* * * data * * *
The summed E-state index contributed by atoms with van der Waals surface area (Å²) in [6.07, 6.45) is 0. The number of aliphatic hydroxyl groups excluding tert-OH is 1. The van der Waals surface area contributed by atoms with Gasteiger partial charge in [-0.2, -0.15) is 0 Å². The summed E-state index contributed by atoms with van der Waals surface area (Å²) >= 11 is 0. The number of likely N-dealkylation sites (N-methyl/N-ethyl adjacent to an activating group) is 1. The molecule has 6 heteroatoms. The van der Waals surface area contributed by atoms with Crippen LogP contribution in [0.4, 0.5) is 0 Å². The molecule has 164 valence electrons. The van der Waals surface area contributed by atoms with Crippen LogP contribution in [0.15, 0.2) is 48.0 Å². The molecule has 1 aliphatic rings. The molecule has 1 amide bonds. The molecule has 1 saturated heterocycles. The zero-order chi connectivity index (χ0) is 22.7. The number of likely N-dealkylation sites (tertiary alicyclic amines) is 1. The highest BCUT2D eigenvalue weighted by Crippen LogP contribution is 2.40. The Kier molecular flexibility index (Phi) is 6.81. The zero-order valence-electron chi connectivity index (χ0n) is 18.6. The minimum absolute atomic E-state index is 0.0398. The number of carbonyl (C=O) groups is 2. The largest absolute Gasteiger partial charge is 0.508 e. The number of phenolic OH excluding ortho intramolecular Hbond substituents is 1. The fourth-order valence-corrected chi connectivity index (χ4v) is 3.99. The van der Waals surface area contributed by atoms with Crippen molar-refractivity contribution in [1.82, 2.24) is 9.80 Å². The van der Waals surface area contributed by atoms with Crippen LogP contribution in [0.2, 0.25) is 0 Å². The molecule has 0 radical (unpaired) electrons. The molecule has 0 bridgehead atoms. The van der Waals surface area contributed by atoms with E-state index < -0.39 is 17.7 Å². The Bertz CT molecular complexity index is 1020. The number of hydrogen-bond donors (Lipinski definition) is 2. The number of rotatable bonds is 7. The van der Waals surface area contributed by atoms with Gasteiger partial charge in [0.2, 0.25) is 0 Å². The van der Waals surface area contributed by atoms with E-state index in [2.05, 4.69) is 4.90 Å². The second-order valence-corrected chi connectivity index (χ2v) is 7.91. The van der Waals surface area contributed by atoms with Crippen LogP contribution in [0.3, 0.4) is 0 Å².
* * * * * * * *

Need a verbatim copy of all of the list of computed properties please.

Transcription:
The summed E-state index contributed by atoms with van der Waals surface area (Å²) in [6.07, 6.45) is 0. The number of aliphatic hydroxyl groups excluding tert-OH is 1. The van der Waals surface area contributed by atoms with Gasteiger partial charge in [-0.2, -0.15) is 0 Å². The summed E-state index contributed by atoms with van der Waals surface area (Å²) >= 11 is 0. The number of likely N-dealkylation sites (N-methyl/N-ethyl adjacent to an activating group) is 1. The molecule has 6 heteroatoms. The van der Waals surface area contributed by atoms with Crippen LogP contribution in [0.4, 0.5) is 0 Å². The molecule has 164 valence electrons. The van der Waals surface area contributed by atoms with Crippen LogP contribution in [0.15, 0.2) is 48.0 Å². The molecule has 1 aliphatic rings. The molecule has 1 amide bonds. The molecule has 1 saturated heterocycles. The zero-order chi connectivity index (χ0) is 22.7. The number of likely N-dealkylation sites (tertiary alicyclic amines) is 1. The highest BCUT2D eigenvalue weighted by Crippen LogP contribution is 2.40. The Kier molecular flexibility index (Phi) is 6.81. The zero-order valence-electron chi connectivity index (χ0n) is 18.6. The minimum absolute atomic E-state index is 0.0398. The number of carbonyl (C=O) groups is 2. The largest absolute Gasteiger partial charge is 0.508 e. The number of phenolic OH excluding ortho intramolecular Hbond substituents is 1. The fourth-order valence-corrected chi connectivity index (χ4v) is 3.99. The van der Waals surface area contributed by atoms with Crippen molar-refractivity contribution in [1.82, 2.24) is 9.80 Å². The van der Waals surface area contributed by atoms with Crippen LogP contribution in [0.2, 0.25) is 0 Å². The molecule has 0 radical (unpaired) electrons. The molecule has 0 bridgehead atoms. The van der Waals surface area contributed by atoms with E-state index < -0.39 is 17.7 Å². The Bertz CT molecular complexity index is 1020. The number of hydrogen-bond donors (Lipinski definition) is 2. The number of rotatable bonds is 7. The van der Waals surface area contributed by atoms with Gasteiger partial charge in [0.2, 0.25) is 0 Å². The van der Waals surface area contributed by atoms with E-state index in [2.05, 4.69) is 4.90 Å². The second-order valence-corrected chi connectivity index (χ2v) is 7.91. The van der Waals surface area contributed by atoms with Crippen LogP contribution in [0.3, 0.4) is 0 Å².